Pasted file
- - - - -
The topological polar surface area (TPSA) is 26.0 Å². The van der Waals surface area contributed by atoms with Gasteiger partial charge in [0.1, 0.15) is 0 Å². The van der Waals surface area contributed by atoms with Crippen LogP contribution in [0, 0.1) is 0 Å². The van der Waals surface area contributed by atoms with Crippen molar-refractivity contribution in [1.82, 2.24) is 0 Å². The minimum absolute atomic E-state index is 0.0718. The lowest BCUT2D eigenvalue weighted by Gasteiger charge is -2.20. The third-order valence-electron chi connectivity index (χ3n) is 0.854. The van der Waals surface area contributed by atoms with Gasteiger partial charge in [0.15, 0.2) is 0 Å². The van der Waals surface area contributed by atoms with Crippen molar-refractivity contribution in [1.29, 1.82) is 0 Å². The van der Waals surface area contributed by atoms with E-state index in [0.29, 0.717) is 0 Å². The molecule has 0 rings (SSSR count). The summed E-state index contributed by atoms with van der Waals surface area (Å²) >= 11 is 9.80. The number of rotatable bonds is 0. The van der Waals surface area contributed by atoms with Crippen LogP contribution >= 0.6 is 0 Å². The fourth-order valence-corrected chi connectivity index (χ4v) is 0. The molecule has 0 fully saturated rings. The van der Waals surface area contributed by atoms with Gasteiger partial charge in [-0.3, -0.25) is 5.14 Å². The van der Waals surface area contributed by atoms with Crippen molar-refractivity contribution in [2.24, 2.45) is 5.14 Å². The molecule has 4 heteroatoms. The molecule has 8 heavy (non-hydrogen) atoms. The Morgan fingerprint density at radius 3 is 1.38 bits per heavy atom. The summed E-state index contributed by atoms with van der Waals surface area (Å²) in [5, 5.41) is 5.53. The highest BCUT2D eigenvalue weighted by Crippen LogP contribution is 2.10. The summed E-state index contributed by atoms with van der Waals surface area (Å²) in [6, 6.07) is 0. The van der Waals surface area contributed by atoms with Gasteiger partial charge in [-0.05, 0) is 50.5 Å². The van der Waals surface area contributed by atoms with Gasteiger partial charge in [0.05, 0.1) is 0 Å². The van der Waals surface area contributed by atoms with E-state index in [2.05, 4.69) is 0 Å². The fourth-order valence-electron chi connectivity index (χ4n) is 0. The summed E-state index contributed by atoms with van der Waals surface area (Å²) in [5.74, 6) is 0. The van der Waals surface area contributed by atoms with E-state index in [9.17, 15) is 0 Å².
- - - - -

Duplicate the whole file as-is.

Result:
The topological polar surface area (TPSA) is 26.0 Å². The van der Waals surface area contributed by atoms with Gasteiger partial charge in [0.1, 0.15) is 0 Å². The van der Waals surface area contributed by atoms with Crippen LogP contribution in [0, 0.1) is 0 Å². The van der Waals surface area contributed by atoms with Crippen molar-refractivity contribution in [1.82, 2.24) is 0 Å². The minimum absolute atomic E-state index is 0.0718. The lowest BCUT2D eigenvalue weighted by Gasteiger charge is -2.20. The third-order valence-electron chi connectivity index (χ3n) is 0.854. The van der Waals surface area contributed by atoms with Gasteiger partial charge in [0.15, 0.2) is 0 Å². The van der Waals surface area contributed by atoms with Crippen molar-refractivity contribution in [1.29, 1.82) is 0 Å². The van der Waals surface area contributed by atoms with E-state index in [0.29, 0.717) is 0 Å². The molecule has 0 rings (SSSR count). The summed E-state index contributed by atoms with van der Waals surface area (Å²) >= 11 is 9.80. The number of rotatable bonds is 0. The van der Waals surface area contributed by atoms with Crippen LogP contribution >= 0.6 is 0 Å². The fourth-order valence-corrected chi connectivity index (χ4v) is 0. The molecule has 0 fully saturated rings. The van der Waals surface area contributed by atoms with Gasteiger partial charge in [-0.3, -0.25) is 5.14 Å². The van der Waals surface area contributed by atoms with Crippen molar-refractivity contribution in [2.24, 2.45) is 5.14 Å². The molecule has 4 heteroatoms. The molecule has 8 heavy (non-hydrogen) atoms. The Morgan fingerprint density at radius 3 is 1.38 bits per heavy atom. The summed E-state index contributed by atoms with van der Waals surface area (Å²) in [5, 5.41) is 5.53. The highest BCUT2D eigenvalue weighted by Crippen LogP contribution is 2.10. The summed E-state index contributed by atoms with van der Waals surface area (Å²) in [6, 6.07) is 0. The van der Waals surface area contributed by atoms with Gasteiger partial charge in [-0.05, 0) is 50.5 Å². The van der Waals surface area contributed by atoms with Gasteiger partial charge in [0.05, 0.1) is 0 Å². The van der Waals surface area contributed by atoms with E-state index in [2.05, 4.69) is 0 Å². The fourth-order valence-electron chi connectivity index (χ4n) is 0. The summed E-state index contributed by atoms with van der Waals surface area (Å²) in [5.74, 6) is 0. The van der Waals surface area contributed by atoms with E-state index in [9.17, 15) is 0 Å².